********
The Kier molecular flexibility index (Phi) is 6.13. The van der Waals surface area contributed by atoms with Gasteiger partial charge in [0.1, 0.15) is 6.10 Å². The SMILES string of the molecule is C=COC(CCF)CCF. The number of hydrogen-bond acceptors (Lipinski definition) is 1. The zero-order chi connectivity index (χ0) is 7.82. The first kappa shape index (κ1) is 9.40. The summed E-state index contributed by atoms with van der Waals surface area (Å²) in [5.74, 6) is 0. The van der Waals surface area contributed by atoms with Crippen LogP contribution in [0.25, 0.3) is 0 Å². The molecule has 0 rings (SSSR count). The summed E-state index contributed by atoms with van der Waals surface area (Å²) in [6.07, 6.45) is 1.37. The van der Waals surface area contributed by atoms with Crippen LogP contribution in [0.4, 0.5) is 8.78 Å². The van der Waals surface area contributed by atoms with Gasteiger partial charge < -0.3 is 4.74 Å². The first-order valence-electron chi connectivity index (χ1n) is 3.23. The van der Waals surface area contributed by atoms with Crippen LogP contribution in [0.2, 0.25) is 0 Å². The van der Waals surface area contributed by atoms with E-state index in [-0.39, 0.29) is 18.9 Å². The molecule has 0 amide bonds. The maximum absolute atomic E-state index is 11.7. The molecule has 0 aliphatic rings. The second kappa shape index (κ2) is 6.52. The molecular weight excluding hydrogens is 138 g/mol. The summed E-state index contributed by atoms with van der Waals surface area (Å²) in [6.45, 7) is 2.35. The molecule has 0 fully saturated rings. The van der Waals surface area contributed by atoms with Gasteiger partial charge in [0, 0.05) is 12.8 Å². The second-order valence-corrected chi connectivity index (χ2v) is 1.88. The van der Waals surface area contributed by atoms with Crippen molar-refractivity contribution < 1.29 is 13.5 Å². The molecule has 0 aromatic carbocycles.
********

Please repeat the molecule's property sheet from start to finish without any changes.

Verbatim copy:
The Kier molecular flexibility index (Phi) is 6.13. The van der Waals surface area contributed by atoms with Gasteiger partial charge in [0.1, 0.15) is 6.10 Å². The SMILES string of the molecule is C=COC(CCF)CCF. The number of hydrogen-bond acceptors (Lipinski definition) is 1. The zero-order chi connectivity index (χ0) is 7.82. The first kappa shape index (κ1) is 9.40. The summed E-state index contributed by atoms with van der Waals surface area (Å²) in [5.74, 6) is 0. The van der Waals surface area contributed by atoms with Crippen LogP contribution in [0.25, 0.3) is 0 Å². The molecule has 0 rings (SSSR count). The summed E-state index contributed by atoms with van der Waals surface area (Å²) in [6.07, 6.45) is 1.37. The van der Waals surface area contributed by atoms with Crippen LogP contribution in [0.4, 0.5) is 8.78 Å². The van der Waals surface area contributed by atoms with Gasteiger partial charge < -0.3 is 4.74 Å². The first-order valence-electron chi connectivity index (χ1n) is 3.23. The van der Waals surface area contributed by atoms with Crippen LogP contribution in [0.2, 0.25) is 0 Å². The van der Waals surface area contributed by atoms with E-state index in [-0.39, 0.29) is 18.9 Å². The molecule has 0 amide bonds. The maximum absolute atomic E-state index is 11.7. The molecule has 0 aliphatic rings. The second kappa shape index (κ2) is 6.52. The molecular weight excluding hydrogens is 138 g/mol. The summed E-state index contributed by atoms with van der Waals surface area (Å²) in [6.45, 7) is 2.35. The molecule has 0 fully saturated rings. The van der Waals surface area contributed by atoms with Gasteiger partial charge in [0, 0.05) is 12.8 Å². The second-order valence-corrected chi connectivity index (χ2v) is 1.88. The van der Waals surface area contributed by atoms with Crippen molar-refractivity contribution < 1.29 is 13.5 Å². The molecule has 0 aromatic carbocycles.